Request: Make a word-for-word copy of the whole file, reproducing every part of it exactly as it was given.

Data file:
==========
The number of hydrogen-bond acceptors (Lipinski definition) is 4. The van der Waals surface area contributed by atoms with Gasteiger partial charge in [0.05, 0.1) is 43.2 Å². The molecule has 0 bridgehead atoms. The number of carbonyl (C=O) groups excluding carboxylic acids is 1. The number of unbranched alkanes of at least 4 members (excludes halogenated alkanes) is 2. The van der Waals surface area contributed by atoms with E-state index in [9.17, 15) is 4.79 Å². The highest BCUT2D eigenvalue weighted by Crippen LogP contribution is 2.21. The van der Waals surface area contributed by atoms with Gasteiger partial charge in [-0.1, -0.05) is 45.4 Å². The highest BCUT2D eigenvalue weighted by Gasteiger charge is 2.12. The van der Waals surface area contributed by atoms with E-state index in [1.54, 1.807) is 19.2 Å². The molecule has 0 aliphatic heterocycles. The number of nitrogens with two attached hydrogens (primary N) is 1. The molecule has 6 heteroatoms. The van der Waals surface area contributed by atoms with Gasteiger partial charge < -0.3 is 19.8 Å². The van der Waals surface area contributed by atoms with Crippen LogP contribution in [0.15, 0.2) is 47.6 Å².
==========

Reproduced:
The number of hydrogen-bond acceptors (Lipinski definition) is 4. The van der Waals surface area contributed by atoms with Gasteiger partial charge in [0.05, 0.1) is 43.2 Å². The molecule has 0 bridgehead atoms. The number of carbonyl (C=O) groups excluding carboxylic acids is 1. The number of unbranched alkanes of at least 4 members (excludes halogenated alkanes) is 2. The van der Waals surface area contributed by atoms with E-state index in [9.17, 15) is 4.79 Å². The highest BCUT2D eigenvalue weighted by Crippen LogP contribution is 2.21. The van der Waals surface area contributed by atoms with Gasteiger partial charge in [-0.1, -0.05) is 45.4 Å². The highest BCUT2D eigenvalue weighted by Gasteiger charge is 2.12. The van der Waals surface area contributed by atoms with E-state index in [1.54, 1.807) is 19.2 Å². The molecule has 0 aliphatic heterocycles. The number of nitrogens with two attached hydrogens (primary N) is 1. The molecule has 6 heteroatoms. The van der Waals surface area contributed by atoms with Gasteiger partial charge < -0.3 is 19.8 Å². The van der Waals surface area contributed by atoms with Crippen LogP contribution in [0.15, 0.2) is 47.6 Å².